When it comes to bread, it doesn’t really matter the fine gradations of stone tool formation, or which metal had been mastered. The underlying technology of importance to bread is the milling and sifting implements, and baking technologies. These are al technologies that change very slowly. That India has nuclear weapons doesn’t help us chart the village breads milled on hand querns and baked, unleavened, on dung fires from antiquity to the present.
These aren’t original thoughts. As I struggle to tell a story about bread that is true I find myself thinking about timelines in general, and what a bread-centric timeline might look like. If you have some ideas, please share them.

The Miller’s Thumb

Drawing of a wheat seed.
This is a drawing I made to illustrate grain in terms of structures millers pay attention to.

Stone milling is the art of grinding grain into a meal, and then through sifting and re-grinding (and re-sifting), refining the product into the quality flour one wants for the finished product. While sifting determines the final quality of flour, the ratios of what is produced (and thus profit) depends heavily on the precision with which the miller creates the feedstock to be sifted. Millers were constantly feeling the flour that came out of the mill. Millers did this so much they deformed their thumbs — thus there is a fish that is called the Millers Thumb, the European Bullhead (Cottus gobo). Judging by an image of the fish, the miller’s thumb was widened at the fleshy pad — presumably with a thick callous.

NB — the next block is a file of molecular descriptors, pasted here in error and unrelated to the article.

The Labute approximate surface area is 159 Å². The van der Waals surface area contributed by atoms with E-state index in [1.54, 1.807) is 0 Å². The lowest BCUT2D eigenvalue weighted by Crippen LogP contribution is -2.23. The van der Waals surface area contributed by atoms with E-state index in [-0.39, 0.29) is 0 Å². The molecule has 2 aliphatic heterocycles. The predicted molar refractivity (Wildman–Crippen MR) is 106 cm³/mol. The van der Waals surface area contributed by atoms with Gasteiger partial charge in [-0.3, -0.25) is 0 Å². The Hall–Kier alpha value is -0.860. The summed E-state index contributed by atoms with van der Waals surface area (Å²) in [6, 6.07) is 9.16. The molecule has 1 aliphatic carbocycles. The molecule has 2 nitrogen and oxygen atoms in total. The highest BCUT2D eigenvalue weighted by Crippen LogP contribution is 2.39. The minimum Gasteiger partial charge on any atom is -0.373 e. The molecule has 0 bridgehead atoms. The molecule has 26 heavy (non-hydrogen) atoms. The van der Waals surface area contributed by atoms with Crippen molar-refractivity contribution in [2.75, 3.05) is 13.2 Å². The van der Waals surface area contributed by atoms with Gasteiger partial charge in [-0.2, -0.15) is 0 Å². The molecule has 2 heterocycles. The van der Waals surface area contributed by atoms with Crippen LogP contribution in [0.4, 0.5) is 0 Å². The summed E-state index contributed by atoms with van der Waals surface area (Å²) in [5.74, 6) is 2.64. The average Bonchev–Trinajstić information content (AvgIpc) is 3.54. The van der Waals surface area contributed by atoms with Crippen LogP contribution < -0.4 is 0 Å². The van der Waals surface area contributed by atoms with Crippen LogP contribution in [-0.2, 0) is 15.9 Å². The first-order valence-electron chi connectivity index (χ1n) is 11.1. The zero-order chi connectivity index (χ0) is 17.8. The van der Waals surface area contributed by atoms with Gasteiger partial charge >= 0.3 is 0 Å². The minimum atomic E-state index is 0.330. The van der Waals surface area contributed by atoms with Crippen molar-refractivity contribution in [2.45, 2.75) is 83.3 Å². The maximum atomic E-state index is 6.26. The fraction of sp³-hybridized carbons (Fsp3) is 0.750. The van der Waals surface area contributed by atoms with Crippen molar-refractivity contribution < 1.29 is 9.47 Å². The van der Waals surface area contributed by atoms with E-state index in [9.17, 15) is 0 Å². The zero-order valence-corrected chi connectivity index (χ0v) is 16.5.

The British artist, John Constable’s father was a miller. Following is, apparently, Constable himself, explaining how millers use their thumb. This is from Cassell’s Popular Natural History, Volume II, 1854, p. 103.

The father of the late John Constable, Esq., it.A., was a miller, and our eminent English painter described to Mr. Yarrell this singular form of the human thumb.

“It is well known,” he says, “that all the science and tact of a miller is directed so to regulate the machinery of his mill, that the meal produced shall be of the most valuable description that the operation of grinding will permit, when performed under the most advantageous circumstances. His profit or his loss, even his fortune or his ruin, depend upon the exact adjustment of all the various parts of the machinery in operation. The miller’s ear is constantly directed to the note made by the runningstone in its circular course over the bed-stone, the exact parallelism of their two surfaces, indicated by a particular sound, being a matter of the first consequenoe; and his hand is as constantly placed under the meal-spout, to ascertain by actual contact tho character and qualities of the meal produced.